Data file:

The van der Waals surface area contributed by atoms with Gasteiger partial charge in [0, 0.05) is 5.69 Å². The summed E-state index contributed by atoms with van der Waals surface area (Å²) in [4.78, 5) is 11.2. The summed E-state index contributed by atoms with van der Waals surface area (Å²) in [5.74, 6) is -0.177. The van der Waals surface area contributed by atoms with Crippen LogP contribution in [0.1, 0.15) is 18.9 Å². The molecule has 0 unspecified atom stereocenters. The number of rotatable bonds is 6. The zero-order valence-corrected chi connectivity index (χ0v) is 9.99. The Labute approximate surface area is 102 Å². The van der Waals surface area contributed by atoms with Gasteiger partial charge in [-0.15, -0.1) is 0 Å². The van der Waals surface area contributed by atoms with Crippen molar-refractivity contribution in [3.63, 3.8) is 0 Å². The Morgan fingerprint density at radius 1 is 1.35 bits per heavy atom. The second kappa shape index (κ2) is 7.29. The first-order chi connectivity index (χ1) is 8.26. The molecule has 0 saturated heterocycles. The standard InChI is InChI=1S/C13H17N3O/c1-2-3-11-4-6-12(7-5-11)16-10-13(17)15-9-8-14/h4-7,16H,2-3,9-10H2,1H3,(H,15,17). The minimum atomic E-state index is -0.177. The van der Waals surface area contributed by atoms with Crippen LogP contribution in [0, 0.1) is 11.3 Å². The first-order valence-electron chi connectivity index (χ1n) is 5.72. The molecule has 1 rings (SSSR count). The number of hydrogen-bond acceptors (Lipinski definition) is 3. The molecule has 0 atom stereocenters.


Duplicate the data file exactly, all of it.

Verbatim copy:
The van der Waals surface area contributed by atoms with Gasteiger partial charge in [0, 0.05) is 5.69 Å². The summed E-state index contributed by atoms with van der Waals surface area (Å²) in [4.78, 5) is 11.2. The summed E-state index contributed by atoms with van der Waals surface area (Å²) in [5.74, 6) is -0.177. The van der Waals surface area contributed by atoms with Crippen LogP contribution in [0.1, 0.15) is 18.9 Å². The molecule has 0 unspecified atom stereocenters. The number of rotatable bonds is 6. The zero-order valence-corrected chi connectivity index (χ0v) is 9.99. The Labute approximate surface area is 102 Å². The van der Waals surface area contributed by atoms with Gasteiger partial charge in [-0.15, -0.1) is 0 Å². The van der Waals surface area contributed by atoms with Crippen molar-refractivity contribution in [3.63, 3.8) is 0 Å². The Morgan fingerprint density at radius 1 is 1.35 bits per heavy atom. The second kappa shape index (κ2) is 7.29. The first-order chi connectivity index (χ1) is 8.26. The molecule has 0 saturated heterocycles. The standard InChI is InChI=1S/C13H17N3O/c1-2-3-11-4-6-12(7-5-11)16-10-13(17)15-9-8-14/h4-7,16H,2-3,9-10H2,1H3,(H,15,17). The minimum atomic E-state index is -0.177. The van der Waals surface area contributed by atoms with Crippen LogP contribution in [0, 0.1) is 11.3 Å². The first-order valence-electron chi connectivity index (χ1n) is 5.72. The molecule has 1 rings (SSSR count). The number of hydrogen-bond acceptors (Lipinski definition) is 3. The molecule has 0 atom stereocenters.